Ash borer alert: It’s now time to take action

IN 2018 VERMONT became the 33rd state infested with emerald ash borers. This map shows the areas in Vermont where infestations have been identified.

Woodpeckers are your friends … when they (find emerald ash borers) they will eat up to 80 percent of the insects.
— State Entomologist Judy Rosovsky

BRISTOL — Addison County communities need to be making plans — right now — to manage the emerald ash borer, which was detected in Bristol on June 5.
The towns of Bristol, Lincoln, Monkton, New Haven and Starksboro fall within the “confirmed infested area” (a five-mile radius from the detection), according to the Vermont Agency of Natural Resources.
Another nine communities that are within a 10-mile radius of the detection have been designated as “high risk”: Addison, Cornwall, Ferrisburgh, Middlebury, Panton, Ripton, Vergennes, Waltham and Weybridge.
“I cannot emphasize enough that it is important to make some game plan now for forestlands,” said Keith Thompson, Private Lands Program Manager for the Vermont Department of Forests, Parks & Recreation, at a public information meeting in Bristol this past Tuesday evening. “It’s important to know that ash trees will die and the impact will be significant.”
The emerald ash borer, sometimes known as EAB, is native to eastern and southeastern Asia, and it kills North American ash trees. It was first detected in the United States in 2002, in Detroit. By 2015 it had killed tens of millions of trees.
The mortality rate of Vermont’s three ash species — black, green and white — is estimated at 99 percent when attacked by emerald ash borers.
According to the USDA, infestations have been recorded in 35 states, plus the District of Columbia, and nearly 9 billion trees around the country are threatened. Infestations have also been reported in five Canadian provinces.
In 2018 Vermont became the 33rd EAB-infested state. All 150 million of the state’s ash trees — 5 to 7 percent of its total tree population — fall within the federal EAB quarantine boundary.
This spring Bristol became the fourth area of the state to report emerald ash borer, after the Bennington area, Burlington area and Central Vermont. A month later Orleans County reported its first EAB infestation, in Derby Line on the Canadian border.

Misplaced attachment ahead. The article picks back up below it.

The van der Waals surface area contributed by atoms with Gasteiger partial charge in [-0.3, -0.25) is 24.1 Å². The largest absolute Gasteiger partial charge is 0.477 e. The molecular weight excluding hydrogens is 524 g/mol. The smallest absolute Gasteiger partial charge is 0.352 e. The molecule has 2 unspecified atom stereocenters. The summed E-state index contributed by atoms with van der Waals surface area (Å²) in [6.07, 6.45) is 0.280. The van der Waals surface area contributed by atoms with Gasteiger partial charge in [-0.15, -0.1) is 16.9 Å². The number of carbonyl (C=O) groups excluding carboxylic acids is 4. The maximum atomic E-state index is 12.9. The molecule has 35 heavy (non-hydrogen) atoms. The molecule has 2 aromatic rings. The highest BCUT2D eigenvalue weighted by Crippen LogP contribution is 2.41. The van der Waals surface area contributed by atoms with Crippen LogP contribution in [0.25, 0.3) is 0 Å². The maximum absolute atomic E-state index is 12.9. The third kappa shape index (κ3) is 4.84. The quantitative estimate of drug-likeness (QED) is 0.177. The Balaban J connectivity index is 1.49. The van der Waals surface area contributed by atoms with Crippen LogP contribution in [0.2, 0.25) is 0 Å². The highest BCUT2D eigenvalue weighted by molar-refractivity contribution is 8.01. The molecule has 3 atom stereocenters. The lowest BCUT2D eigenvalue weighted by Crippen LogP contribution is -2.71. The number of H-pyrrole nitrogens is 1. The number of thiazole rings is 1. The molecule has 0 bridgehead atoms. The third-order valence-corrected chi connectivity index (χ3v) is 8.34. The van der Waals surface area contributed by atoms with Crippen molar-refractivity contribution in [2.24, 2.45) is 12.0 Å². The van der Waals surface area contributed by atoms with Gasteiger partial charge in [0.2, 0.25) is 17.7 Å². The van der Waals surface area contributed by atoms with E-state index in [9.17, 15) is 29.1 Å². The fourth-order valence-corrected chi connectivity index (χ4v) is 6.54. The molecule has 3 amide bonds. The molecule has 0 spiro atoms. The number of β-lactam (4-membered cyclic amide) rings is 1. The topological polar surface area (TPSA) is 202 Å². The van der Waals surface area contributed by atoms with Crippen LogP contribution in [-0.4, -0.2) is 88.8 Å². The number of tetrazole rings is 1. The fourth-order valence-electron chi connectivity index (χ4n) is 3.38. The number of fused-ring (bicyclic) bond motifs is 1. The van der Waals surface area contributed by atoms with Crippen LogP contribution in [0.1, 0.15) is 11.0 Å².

Communities need to act now so that dying ash trees will not become a major hazard along roads, sidewalks, trails, utility corridors and other areas.
EAB damages ash trees by boring holes through the bark and into the outer wood, and its larvae feed so voraciously that the trees are prevented from moving water and carbohydrates around.
Because of this, infested ash trees become unusually brittle. When limbs snap off, or when dead trees are felled, they’re often said to “shatter” as they hit the ground.
Just one year after an ash has been infested with EAB it should be assumed that a five-inch-thick branch has the strength of a one-inch-thick branch, said Elise Schadler, manager of forest department’s Urban & Community Forestry Program.
Unfortunately, EAB infestations do not make themselves immediately apparent. By the time the invasive species is discovered, it’s likely that several years’ worth of tree destruction will be discovered along with it.
At that point, the ash wood is about as valuable as a Styrofoam cup, Schadler said at Tuesday night’s information session in Bristol.
To give her audience an idea of just how fragile the trees can get, she described an incident in western New York state, where a utility company had been performing routine clearing along a distribution-line corridor.
The mere vibrations caused by their work precipitated the sudden collapse of several nearby ash.
For this reason, landowners and municipalities are strongly urged to engage only licensed foresters to manage the trees.